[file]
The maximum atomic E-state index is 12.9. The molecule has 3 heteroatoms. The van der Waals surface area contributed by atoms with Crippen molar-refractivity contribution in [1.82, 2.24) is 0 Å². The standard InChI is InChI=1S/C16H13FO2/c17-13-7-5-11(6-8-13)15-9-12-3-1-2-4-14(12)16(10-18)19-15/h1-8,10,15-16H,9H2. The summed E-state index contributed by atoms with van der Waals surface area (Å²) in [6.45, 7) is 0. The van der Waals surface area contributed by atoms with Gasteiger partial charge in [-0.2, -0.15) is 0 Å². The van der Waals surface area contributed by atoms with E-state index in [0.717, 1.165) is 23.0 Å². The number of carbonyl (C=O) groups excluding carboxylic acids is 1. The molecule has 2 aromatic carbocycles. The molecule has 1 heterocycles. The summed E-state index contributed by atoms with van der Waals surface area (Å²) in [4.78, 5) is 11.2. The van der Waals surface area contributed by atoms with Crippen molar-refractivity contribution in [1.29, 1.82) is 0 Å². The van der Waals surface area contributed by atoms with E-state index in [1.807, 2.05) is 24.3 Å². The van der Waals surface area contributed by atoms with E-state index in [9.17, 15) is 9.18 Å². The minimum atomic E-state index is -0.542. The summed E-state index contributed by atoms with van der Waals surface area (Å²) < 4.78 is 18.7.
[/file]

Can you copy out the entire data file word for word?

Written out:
The maximum atomic E-state index is 12.9. The molecule has 3 heteroatoms. The van der Waals surface area contributed by atoms with Crippen molar-refractivity contribution in [1.82, 2.24) is 0 Å². The standard InChI is InChI=1S/C16H13FO2/c17-13-7-5-11(6-8-13)15-9-12-3-1-2-4-14(12)16(10-18)19-15/h1-8,10,15-16H,9H2. The summed E-state index contributed by atoms with van der Waals surface area (Å²) in [6.45, 7) is 0. The van der Waals surface area contributed by atoms with Gasteiger partial charge in [-0.2, -0.15) is 0 Å². The van der Waals surface area contributed by atoms with E-state index in [0.717, 1.165) is 23.0 Å². The number of carbonyl (C=O) groups excluding carboxylic acids is 1. The molecule has 2 aromatic carbocycles. The molecule has 1 heterocycles. The summed E-state index contributed by atoms with van der Waals surface area (Å²) in [4.78, 5) is 11.2. The van der Waals surface area contributed by atoms with Crippen molar-refractivity contribution in [1.29, 1.82) is 0 Å². The van der Waals surface area contributed by atoms with E-state index in [1.807, 2.05) is 24.3 Å². The van der Waals surface area contributed by atoms with E-state index in [9.17, 15) is 9.18 Å². The minimum atomic E-state index is -0.542. The summed E-state index contributed by atoms with van der Waals surface area (Å²) < 4.78 is 18.7.